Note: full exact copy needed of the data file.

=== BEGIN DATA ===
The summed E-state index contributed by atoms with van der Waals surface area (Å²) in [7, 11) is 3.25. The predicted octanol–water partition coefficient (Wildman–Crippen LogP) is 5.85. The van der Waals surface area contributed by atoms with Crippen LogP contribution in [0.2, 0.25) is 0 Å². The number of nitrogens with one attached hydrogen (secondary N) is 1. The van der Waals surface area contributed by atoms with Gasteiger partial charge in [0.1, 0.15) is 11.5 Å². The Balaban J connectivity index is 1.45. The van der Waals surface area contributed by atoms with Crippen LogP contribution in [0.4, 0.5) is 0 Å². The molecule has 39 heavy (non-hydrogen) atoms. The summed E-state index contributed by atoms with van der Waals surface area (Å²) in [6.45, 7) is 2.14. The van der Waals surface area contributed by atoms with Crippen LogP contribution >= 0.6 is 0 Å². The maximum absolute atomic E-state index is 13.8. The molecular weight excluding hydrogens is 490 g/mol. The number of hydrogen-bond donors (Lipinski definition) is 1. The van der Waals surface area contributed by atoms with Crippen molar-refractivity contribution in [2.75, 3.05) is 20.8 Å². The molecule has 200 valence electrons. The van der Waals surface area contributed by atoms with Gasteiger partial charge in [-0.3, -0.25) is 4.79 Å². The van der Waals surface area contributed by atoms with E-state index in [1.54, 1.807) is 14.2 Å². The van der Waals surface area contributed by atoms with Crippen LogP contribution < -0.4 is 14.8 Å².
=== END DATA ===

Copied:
The summed E-state index contributed by atoms with van der Waals surface area (Å²) in [7, 11) is 3.25. The predicted octanol–water partition coefficient (Wildman–Crippen LogP) is 5.85. The van der Waals surface area contributed by atoms with Crippen LogP contribution in [0.2, 0.25) is 0 Å². The number of nitrogens with one attached hydrogen (secondary N) is 1. The van der Waals surface area contributed by atoms with Gasteiger partial charge in [0.1, 0.15) is 11.5 Å². The Balaban J connectivity index is 1.45. The van der Waals surface area contributed by atoms with Crippen LogP contribution in [0.4, 0.5) is 0 Å². The molecule has 39 heavy (non-hydrogen) atoms. The summed E-state index contributed by atoms with van der Waals surface area (Å²) in [6.45, 7) is 2.14. The van der Waals surface area contributed by atoms with Crippen LogP contribution >= 0.6 is 0 Å². The maximum absolute atomic E-state index is 13.8. The molecular weight excluding hydrogens is 490 g/mol. The number of hydrogen-bond donors (Lipinski definition) is 1. The van der Waals surface area contributed by atoms with Crippen molar-refractivity contribution in [2.75, 3.05) is 20.8 Å². The molecule has 200 valence electrons. The van der Waals surface area contributed by atoms with Gasteiger partial charge in [-0.3, -0.25) is 4.79 Å². The van der Waals surface area contributed by atoms with E-state index in [1.54, 1.807) is 14.2 Å². The van der Waals surface area contributed by atoms with Crippen LogP contribution < -0.4 is 14.8 Å².